When asked about the worst piece of career advice she’d ever received, Bozoma Saint John (Endeavor, Uber and PepsiCo), answered with the following:
Early in her career, a senior female executive advised her to never wear red nail polish or red lipstick in the workplace. “It would be a bold message, and you don’t want to do that,” she says the executive told her. “You want to be sort of understated and let people take you seriously.” The marketeer found this advice damaging and confusing. Those touches were an expression of her that she didn’t want to lose.
She wasn’t the first woman to be told to pair back her glamour in order to be taken seriously, and she certainly won’t be the last.
In a time where there is so much positive momentum in feminism and energy behind empowering women in the workplace, there is simultaneously a strange confusion around being a feminist and being feminine.
“Like you should feel ashamed for wanting to go under the knife. You should feel ashamed for getting fillers. If I want to look more beautiful, why am I all of a sudden categorised as a certain woman?” – Huda Kattan
It raises its head in many different scenarios and affects women on all career paths. The party line is that if you want to be taken seriously for whats inside, you shouldn’t be focusing too much on whats outside.
Last year, actress Emma Watson was caught up in controversy surrounding this photo published in Vanity Fair:
Because people felt like she couldn’t be a voice for female equality whilst also being shown provocatively ie. with boobs. She quite rightly ridiculed this suggestion arguing: “Feminism is about giving women choice. Feminism is not a stick with which to beat other women with. It’s about freedom, it’s about liberation, it’s about equality. I really don’t know what my tits have to do with it. It’s very confusing.”
But, yet people feel the need to hammer home an argument that by ‘sexualising’ yourself in any way you are playing into a societal expectation for women that confines us into a box.
Looking good, wearing make-up spending money on hair products. There are many people who see these as vanity pursuits. And are very prepared to be vocal about them. A frustration at the value placed on women’s external appearance vs. mens has led to a feeling that by making an effort with your looks your conforming to a world that puts far too pressure on that and overlooks your other qualities.
Caring about how good you look however, doesn’t need to be about vanity or a desperate ambition to create an illusion. Your appearance can be much more powerful than that.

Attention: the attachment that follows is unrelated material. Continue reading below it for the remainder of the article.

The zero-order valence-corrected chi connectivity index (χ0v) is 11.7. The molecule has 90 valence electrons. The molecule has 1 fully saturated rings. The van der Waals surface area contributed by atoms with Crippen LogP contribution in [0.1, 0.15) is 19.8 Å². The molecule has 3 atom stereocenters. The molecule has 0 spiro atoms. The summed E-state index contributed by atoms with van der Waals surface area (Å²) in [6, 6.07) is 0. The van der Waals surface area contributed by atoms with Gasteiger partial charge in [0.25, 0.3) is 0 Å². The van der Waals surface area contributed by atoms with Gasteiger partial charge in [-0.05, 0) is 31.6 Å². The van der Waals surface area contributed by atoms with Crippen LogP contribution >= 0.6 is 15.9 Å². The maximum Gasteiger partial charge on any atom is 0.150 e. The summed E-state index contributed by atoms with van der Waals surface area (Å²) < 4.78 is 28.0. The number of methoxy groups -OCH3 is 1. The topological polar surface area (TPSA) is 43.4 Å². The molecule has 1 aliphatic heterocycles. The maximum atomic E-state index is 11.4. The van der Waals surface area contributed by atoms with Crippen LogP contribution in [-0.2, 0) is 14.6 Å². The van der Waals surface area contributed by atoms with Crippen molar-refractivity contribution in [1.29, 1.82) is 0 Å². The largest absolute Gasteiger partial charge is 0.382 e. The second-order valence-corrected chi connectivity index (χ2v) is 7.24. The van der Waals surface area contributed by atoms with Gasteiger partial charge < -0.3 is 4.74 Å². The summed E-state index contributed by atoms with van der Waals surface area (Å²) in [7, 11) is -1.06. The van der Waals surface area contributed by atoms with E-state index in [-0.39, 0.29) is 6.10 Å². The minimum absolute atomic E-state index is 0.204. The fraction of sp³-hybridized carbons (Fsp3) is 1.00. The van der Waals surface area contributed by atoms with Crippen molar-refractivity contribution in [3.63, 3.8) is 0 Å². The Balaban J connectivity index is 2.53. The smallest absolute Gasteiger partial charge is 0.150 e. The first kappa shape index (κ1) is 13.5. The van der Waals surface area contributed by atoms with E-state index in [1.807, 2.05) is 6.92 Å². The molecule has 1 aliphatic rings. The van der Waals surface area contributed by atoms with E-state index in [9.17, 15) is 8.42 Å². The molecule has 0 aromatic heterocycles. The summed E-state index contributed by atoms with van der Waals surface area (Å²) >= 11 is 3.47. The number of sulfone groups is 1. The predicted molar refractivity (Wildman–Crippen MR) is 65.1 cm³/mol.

For many people the process of getting ready is a statement of intent. Part of a daily ritual that coaxes your mind into being ready for whatever the day throws at you. To Anna Wintour this looks like a 6:45am blow-dry. To Mindy Kaling, it’s a hydration sheet mask.
Whilst your ability to do a job well shouldn’t rely on an interest in fashion, if you feel more powerful and able to assert opinion in high heels a la Marissa Mayer, then you should be able to wear the heels without risk of being put in a ‘glamorous conformist’ box.
For a long time, I didn’t wear make-up everyday. I actually wanted the distinction between day to day me and occasion me. But as I spent more time actively thinking in depth about the people I really admired, it was the day to day them that I found the most impressive. Then when I went through the exercise of physically writing out my dream day, I realised the vision of myself throughout that day was as someone polished and prepared for anything.
“I came to the conclusion that spending fifteen to twenty minutes preparing for each new day is worth every second.” – Trish Jett
This doesn’t look like a full set of lashes to everyone, it can be as simple as using your favourite perfume, but if it makes you feel good, I think you owe it to yourself to put time into that preparation, without fear of being chastised for wasting time on something shallow or trivial. To Bozoma Saint John, it was bold touches:
“I’m bold in personality, I’m hella tall and I’m hella black… It’s not natural to me. It would make me unproductive in what I do because I would be so focused on being quiet that I can’t really show up.” – Bozoma Saint John
Ultimately, it’s authenticity that’s important. Knowing what makes you feel and act your best. Believing that you are worth investing time in and that being your whole self requires investment and energy.
“A feminist is any woman who tells the truth about her life.” – Virginia Woolf
Like everything in life, the grass grows when you water it, and spending time on your appearance is the only sure-fire way to develop it. The reward you get for this time spent is often confidence and confidence is absolutely critical when it comes to success. Yes, confidence starts from within but I love the honesty of this quote from Mindy Kaling on building confidence:
Lexy is a writer, DJ and marketing professional living in London. She is a gemini and a feminist who loves coffee and leather trousers.